Series A Funding

In this round, the accent is placed on further developing our business model. The previous seed funding stage amplified the initial traction. We know more about our customers’ needs, about what it takes to service them well, and about how our technical solution should be developed, to further grow our business. However, this is all knowledge. We need something more palpable, which is why a new series of funding becomes necessary.

Series A rounds are expected to raise from $10 million to $30 million and are usually led by venture capital funds (VCs). A 2018 CB Insights report discovered that only 48% of seed-funded startups will make it to the next round.

Remember our earlier discussion about angel investors’ motivations? This particular report shows that more than half of their investments are spent on companies which cannot attract the next round. It even paints a more gruesome picture: 67% percent of the companies which attract seed funding either die or turn into regular companies, as in they never truly take off.

Why turning into a regular company is gruesome for early investors?

Angel investors and VCs take huge risks when funding startups. The average dividend yield between 2008 and 2018, for the US companies, was 2%. Angels have a whole portfolio of investments, the majority of which will never be profitable. That dividend yield would require them to be right more than 98% of the time, just to recover their losses.

This is why they need an IPO as an exit – IPOs are the only ones that sometimes bring them the 10x returns they want. Dividends cannot. A TechCrunch piece of research found out the actual return for angels in the US and the UK is around 2.5x on average. This is why they must aim for 10x when looking at promising startups.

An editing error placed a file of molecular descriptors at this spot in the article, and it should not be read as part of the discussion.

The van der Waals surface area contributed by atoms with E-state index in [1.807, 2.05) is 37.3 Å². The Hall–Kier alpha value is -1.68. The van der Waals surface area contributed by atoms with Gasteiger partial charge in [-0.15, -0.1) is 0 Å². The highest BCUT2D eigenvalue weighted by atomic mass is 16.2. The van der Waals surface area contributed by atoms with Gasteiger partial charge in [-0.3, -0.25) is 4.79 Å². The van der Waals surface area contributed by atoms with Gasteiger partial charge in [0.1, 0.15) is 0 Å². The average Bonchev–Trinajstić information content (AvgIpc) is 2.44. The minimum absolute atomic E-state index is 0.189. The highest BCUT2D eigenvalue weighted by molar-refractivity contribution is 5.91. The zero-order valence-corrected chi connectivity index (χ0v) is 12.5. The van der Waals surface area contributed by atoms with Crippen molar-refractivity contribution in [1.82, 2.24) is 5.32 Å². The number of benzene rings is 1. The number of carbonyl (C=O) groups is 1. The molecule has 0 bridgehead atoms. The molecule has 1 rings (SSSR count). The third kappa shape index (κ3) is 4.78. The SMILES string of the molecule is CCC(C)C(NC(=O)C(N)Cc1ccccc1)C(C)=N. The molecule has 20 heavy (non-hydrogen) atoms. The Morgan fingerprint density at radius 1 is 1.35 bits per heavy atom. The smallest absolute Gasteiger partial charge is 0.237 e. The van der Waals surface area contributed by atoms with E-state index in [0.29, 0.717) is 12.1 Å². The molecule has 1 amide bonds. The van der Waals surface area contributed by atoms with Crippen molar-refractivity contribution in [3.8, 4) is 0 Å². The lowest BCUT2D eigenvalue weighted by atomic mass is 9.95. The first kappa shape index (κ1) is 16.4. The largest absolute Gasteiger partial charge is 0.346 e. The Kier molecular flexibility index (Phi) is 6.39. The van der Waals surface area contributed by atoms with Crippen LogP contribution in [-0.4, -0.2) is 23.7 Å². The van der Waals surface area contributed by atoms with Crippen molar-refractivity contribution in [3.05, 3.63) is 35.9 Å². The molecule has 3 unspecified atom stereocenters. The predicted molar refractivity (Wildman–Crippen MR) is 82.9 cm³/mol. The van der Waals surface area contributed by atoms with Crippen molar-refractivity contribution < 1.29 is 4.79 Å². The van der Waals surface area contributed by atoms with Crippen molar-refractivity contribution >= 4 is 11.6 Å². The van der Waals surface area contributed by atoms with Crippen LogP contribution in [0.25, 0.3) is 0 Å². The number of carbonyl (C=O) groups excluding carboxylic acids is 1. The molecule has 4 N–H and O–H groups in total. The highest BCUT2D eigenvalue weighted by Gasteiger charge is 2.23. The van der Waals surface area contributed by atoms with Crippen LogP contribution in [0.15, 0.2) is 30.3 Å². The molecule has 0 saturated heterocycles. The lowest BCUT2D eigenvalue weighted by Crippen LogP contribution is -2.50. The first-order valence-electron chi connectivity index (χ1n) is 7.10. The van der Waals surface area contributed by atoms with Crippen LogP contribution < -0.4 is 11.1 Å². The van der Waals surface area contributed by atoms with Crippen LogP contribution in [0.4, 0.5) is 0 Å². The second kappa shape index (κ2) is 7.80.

The same reasoning applies to the Series A VCs. The important lesson for us, as startup founders, is if we want angels and VCs to invest, we should look to focus on creating a business that gives investors that type of return, the 10x kind. If our business only brings regular rates of return to early investors, as dividends do, then we should finance it through other means.

Series B and beyond

If we have understood that an IPO is what any early investors want from a startup, it is also easy to understand why after Series A, there might be other rounds of financing. The purpose of subsequent rounds is to build the business until the IPO happens. Any further round past B would only happen depending on how convincing the possibility of the IPO is.

This is why it is great fun to run a startup. We get into something that will grow huge and can potentially offer us an experience like none other. We learn and expand our horizons beyond just our technical creativity. We learn to connect to our customers and to angel investors and VCs. We begin envisioning how to create 10x returns for our early investors, which entices us to start thinking big and changes our worldview forever.